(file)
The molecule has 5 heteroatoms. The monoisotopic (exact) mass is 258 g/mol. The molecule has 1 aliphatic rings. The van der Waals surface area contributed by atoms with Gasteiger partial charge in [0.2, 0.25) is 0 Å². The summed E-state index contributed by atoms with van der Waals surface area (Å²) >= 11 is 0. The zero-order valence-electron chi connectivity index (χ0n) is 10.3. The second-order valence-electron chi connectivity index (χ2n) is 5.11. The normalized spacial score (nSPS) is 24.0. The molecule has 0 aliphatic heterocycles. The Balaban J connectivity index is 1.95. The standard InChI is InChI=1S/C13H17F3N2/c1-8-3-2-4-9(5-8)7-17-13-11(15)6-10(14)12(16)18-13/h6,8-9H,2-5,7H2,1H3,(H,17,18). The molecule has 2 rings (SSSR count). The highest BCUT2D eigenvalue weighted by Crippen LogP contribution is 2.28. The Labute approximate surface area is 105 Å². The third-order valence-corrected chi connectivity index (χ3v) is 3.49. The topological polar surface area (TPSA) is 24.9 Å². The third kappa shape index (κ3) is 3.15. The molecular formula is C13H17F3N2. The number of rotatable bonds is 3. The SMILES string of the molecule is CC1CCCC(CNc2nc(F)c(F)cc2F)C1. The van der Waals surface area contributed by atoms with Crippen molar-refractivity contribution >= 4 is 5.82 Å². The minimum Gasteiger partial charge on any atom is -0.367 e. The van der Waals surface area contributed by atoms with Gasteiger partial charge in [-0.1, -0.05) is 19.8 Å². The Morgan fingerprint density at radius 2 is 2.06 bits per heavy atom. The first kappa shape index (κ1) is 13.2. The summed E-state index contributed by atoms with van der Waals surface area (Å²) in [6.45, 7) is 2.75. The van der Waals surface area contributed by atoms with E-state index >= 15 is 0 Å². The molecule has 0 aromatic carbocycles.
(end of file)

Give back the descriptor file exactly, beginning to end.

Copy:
The molecule has 5 heteroatoms. The monoisotopic (exact) mass is 258 g/mol. The molecule has 1 aliphatic rings. The van der Waals surface area contributed by atoms with Gasteiger partial charge in [0.2, 0.25) is 0 Å². The summed E-state index contributed by atoms with van der Waals surface area (Å²) >= 11 is 0. The zero-order valence-electron chi connectivity index (χ0n) is 10.3. The second-order valence-electron chi connectivity index (χ2n) is 5.11. The normalized spacial score (nSPS) is 24.0. The molecule has 0 aliphatic heterocycles. The Balaban J connectivity index is 1.95. The standard InChI is InChI=1S/C13H17F3N2/c1-8-3-2-4-9(5-8)7-17-13-11(15)6-10(14)12(16)18-13/h6,8-9H,2-5,7H2,1H3,(H,17,18). The molecule has 2 rings (SSSR count). The highest BCUT2D eigenvalue weighted by Crippen LogP contribution is 2.28. The Labute approximate surface area is 105 Å². The third-order valence-corrected chi connectivity index (χ3v) is 3.49. The topological polar surface area (TPSA) is 24.9 Å². The third kappa shape index (κ3) is 3.15. The molecular formula is C13H17F3N2. The number of rotatable bonds is 3. The SMILES string of the molecule is CC1CCCC(CNc2nc(F)c(F)cc2F)C1. The van der Waals surface area contributed by atoms with Crippen molar-refractivity contribution >= 4 is 5.82 Å². The minimum Gasteiger partial charge on any atom is -0.367 e. The van der Waals surface area contributed by atoms with Gasteiger partial charge in [-0.1, -0.05) is 19.8 Å². The Morgan fingerprint density at radius 2 is 2.06 bits per heavy atom. The first kappa shape index (κ1) is 13.2. The summed E-state index contributed by atoms with van der Waals surface area (Å²) in [6.45, 7) is 2.75. The van der Waals surface area contributed by atoms with E-state index >= 15 is 0 Å². The molecule has 0 aromatic carbocycles.